Part III of the Act allows for the injection of the sum of One(1) Billion US Dollars drawn from the share of the Federation revenue of the Federal, States, the Federal Capital Territory ,Local Governments and Area Councils from the Federation Account for the initial take-off of the Fund.
FUNDS TO BE ADMINISTERED BY THE NSIA UNDER THE ACT:
Section 4(1) of the Act empowers the NSIA to manage three (3) classes of Funds. These are:
GUIDELINES FOR ADMINISTERING EACH FUND:
As a means of ensuring transparency, Part IV furthers mandates the NSIA to publish its investment plans, policies and procedures in a manner as may be prescribed by its Board from time to time.
However, unlike the requirement under the Future Generations Fund, the NSIA may not disclose the details of their financial investments or co- investments with Companies prior to such investment until such a time as is considered appropriate by the Board. It is pertinent to state the following as regards the Nigerian Investment Fund:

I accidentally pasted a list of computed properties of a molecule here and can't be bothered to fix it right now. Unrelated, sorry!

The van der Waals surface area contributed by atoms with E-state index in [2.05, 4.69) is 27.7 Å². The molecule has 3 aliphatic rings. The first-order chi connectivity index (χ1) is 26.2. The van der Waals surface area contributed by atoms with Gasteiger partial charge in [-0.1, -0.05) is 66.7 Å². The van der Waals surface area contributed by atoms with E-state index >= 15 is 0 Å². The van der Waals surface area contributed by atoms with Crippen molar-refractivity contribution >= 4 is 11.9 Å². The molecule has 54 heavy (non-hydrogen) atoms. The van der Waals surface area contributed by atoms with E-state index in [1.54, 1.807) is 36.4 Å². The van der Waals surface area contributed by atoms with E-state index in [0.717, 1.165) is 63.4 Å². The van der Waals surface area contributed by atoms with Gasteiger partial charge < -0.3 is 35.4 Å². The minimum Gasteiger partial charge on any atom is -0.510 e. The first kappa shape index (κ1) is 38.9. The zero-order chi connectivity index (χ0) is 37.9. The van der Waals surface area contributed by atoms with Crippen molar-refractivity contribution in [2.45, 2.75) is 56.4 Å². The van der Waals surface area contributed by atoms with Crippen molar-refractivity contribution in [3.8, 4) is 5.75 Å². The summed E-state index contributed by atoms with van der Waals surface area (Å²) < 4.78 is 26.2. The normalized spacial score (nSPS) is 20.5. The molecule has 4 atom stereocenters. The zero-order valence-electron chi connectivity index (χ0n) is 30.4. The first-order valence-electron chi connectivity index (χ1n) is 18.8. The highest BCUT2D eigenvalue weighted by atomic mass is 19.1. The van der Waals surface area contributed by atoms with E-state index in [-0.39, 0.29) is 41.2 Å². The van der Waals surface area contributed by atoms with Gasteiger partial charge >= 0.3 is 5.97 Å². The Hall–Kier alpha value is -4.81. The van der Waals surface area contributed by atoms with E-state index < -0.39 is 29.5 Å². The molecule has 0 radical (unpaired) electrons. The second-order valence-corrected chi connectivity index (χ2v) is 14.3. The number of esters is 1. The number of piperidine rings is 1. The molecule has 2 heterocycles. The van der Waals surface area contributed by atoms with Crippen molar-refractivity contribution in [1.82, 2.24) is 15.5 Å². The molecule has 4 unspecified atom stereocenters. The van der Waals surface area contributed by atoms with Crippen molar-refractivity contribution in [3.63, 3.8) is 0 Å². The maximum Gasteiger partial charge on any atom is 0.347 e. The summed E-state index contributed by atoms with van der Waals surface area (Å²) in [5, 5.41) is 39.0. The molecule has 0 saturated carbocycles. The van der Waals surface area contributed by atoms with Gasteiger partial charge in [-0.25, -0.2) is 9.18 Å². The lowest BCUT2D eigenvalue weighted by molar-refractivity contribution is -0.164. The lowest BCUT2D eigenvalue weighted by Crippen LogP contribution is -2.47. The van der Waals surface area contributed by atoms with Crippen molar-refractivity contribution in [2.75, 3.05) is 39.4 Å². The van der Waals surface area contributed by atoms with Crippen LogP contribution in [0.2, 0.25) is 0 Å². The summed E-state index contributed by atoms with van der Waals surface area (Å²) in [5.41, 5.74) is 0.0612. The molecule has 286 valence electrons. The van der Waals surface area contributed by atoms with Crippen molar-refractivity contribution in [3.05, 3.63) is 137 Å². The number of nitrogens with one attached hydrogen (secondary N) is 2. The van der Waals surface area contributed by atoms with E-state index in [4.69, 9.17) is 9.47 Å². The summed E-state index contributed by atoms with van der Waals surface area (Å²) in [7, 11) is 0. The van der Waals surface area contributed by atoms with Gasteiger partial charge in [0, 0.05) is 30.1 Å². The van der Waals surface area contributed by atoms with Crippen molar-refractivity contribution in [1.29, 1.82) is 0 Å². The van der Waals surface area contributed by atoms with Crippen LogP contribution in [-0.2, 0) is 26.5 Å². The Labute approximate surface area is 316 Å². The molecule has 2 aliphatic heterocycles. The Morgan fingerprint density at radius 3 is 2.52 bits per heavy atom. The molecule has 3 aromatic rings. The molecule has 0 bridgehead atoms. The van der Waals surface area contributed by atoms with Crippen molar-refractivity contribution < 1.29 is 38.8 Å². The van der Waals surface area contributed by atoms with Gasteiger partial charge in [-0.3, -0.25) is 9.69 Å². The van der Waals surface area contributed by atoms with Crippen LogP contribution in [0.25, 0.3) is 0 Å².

OWNERSHIP OF THE FUNDS:
Section 32 (1) of the Act vests the ownership of the Funds in the Nigerian people represented by the governments of the federating units. The Act further forbids any of the tier of government as owners of the Sovereign Wealth Fund, from transferring, redeeming, assigning, disposing, selling, mortgaging, pledging or otherwise encumbering any of their interest in the SWF.This is ultimately aimed at preserving the exclusive ownership of the Funds in the Nigerian people.
FUNDING OF THE SOVEREIGN WEALTH FUND:
After the deployment of the initial take-off fund of One (1) Billion US Dollars, further funding of the Sovereign Wealth Funds-the Future Generations Fund, The Nigerian Infrastructure Fund and the Stabilization Fund, shall be as follows:
CORPORATE GOVERNANCE AND COMPLIANCE WITH INTERNATIONAL BEST PRACTICES:
In complying with the principle of corporate governance so as to promote accountability and transparency, the Act also provides for the modes of appointment, functions, organization and removal of the Board of Directors and the governing council of the NSIA as well as keeping the proper accounting records by the Board etc.